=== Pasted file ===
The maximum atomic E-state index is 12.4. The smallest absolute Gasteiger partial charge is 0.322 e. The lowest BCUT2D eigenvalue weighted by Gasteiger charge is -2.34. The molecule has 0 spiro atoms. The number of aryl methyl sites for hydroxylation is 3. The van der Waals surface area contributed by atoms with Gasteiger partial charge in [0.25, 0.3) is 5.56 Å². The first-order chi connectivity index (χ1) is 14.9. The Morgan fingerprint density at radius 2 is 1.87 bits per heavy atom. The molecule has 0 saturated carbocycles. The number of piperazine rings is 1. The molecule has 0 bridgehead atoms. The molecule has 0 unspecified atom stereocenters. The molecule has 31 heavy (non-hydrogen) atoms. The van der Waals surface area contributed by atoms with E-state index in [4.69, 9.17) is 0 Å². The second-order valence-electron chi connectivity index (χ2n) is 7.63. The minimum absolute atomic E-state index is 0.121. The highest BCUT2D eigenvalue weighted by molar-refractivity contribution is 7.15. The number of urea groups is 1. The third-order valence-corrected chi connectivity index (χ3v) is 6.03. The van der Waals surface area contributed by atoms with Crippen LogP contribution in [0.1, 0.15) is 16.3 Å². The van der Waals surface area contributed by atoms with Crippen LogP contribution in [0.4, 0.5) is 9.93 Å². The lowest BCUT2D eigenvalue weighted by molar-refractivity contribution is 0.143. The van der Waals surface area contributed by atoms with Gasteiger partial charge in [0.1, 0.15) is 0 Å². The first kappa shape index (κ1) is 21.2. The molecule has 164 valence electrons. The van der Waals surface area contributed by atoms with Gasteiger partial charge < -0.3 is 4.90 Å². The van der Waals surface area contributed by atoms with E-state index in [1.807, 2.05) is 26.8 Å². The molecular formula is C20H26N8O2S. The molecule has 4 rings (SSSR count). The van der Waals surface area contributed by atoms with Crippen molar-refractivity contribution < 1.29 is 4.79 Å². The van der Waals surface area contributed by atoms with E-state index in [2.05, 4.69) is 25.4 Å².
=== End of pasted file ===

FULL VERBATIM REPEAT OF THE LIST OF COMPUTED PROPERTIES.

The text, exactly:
The maximum atomic E-state index is 12.4. The smallest absolute Gasteiger partial charge is 0.322 e. The lowest BCUT2D eigenvalue weighted by Gasteiger charge is -2.34. The molecule has 0 spiro atoms. The number of aryl methyl sites for hydroxylation is 3. The van der Waals surface area contributed by atoms with Gasteiger partial charge in [0.25, 0.3) is 5.56 Å². The first-order chi connectivity index (χ1) is 14.9. The Morgan fingerprint density at radius 2 is 1.87 bits per heavy atom. The molecule has 0 saturated carbocycles. The number of piperazine rings is 1. The molecule has 0 bridgehead atoms. The molecule has 0 unspecified atom stereocenters. The molecule has 31 heavy (non-hydrogen) atoms. The van der Waals surface area contributed by atoms with E-state index in [4.69, 9.17) is 0 Å². The second-order valence-electron chi connectivity index (χ2n) is 7.63. The minimum absolute atomic E-state index is 0.121. The highest BCUT2D eigenvalue weighted by molar-refractivity contribution is 7.15. The number of urea groups is 1. The third-order valence-corrected chi connectivity index (χ3v) is 6.03. The van der Waals surface area contributed by atoms with Crippen LogP contribution in [0.1, 0.15) is 16.3 Å². The van der Waals surface area contributed by atoms with Crippen LogP contribution in [0.4, 0.5) is 9.93 Å². The lowest BCUT2D eigenvalue weighted by molar-refractivity contribution is 0.143. The van der Waals surface area contributed by atoms with Gasteiger partial charge in [0.1, 0.15) is 0 Å². The first kappa shape index (κ1) is 21.2. The molecule has 164 valence electrons. The van der Waals surface area contributed by atoms with Gasteiger partial charge < -0.3 is 4.90 Å². The van der Waals surface area contributed by atoms with E-state index in [1.807, 2.05) is 26.8 Å². The molecular formula is C20H26N8O2S. The molecule has 4 rings (SSSR count). The van der Waals surface area contributed by atoms with Crippen molar-refractivity contribution < 1.29 is 4.79 Å². The van der Waals surface area contributed by atoms with E-state index in [2.05, 4.69) is 25.4 Å².